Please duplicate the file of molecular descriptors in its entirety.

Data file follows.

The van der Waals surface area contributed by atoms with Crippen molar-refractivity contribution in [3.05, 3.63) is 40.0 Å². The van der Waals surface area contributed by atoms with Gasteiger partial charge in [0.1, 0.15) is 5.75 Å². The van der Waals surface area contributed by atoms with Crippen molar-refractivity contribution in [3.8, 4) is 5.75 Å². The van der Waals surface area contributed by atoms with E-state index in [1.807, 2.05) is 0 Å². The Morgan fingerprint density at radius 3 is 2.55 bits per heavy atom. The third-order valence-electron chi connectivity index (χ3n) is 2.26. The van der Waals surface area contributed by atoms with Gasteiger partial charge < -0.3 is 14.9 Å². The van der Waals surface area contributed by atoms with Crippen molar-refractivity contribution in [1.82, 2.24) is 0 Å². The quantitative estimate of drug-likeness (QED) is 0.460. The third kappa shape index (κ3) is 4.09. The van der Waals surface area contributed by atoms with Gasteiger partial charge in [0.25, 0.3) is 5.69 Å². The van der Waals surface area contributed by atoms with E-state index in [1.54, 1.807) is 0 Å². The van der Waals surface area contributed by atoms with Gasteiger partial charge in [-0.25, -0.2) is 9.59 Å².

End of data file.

The van der Waals surface area contributed by atoms with Crippen molar-refractivity contribution in [3.05, 3.63) is 40.0 Å². The van der Waals surface area contributed by atoms with Gasteiger partial charge in [0.1, 0.15) is 5.75 Å². The van der Waals surface area contributed by atoms with Crippen molar-refractivity contribution in [3.8, 4) is 5.75 Å². The van der Waals surface area contributed by atoms with E-state index in [1.807, 2.05) is 0 Å². The Morgan fingerprint density at radius 3 is 2.55 bits per heavy atom. The third-order valence-electron chi connectivity index (χ3n) is 2.26. The van der Waals surface area contributed by atoms with Gasteiger partial charge < -0.3 is 14.9 Å². The van der Waals surface area contributed by atoms with Crippen molar-refractivity contribution in [1.82, 2.24) is 0 Å². The quantitative estimate of drug-likeness (QED) is 0.460. The third kappa shape index (κ3) is 4.09. The van der Waals surface area contributed by atoms with Gasteiger partial charge in [0.25, 0.3) is 5.69 Å². The van der Waals surface area contributed by atoms with E-state index in [1.54, 1.807) is 0 Å². The van der Waals surface area contributed by atoms with Gasteiger partial charge in [-0.25, -0.2) is 9.59 Å².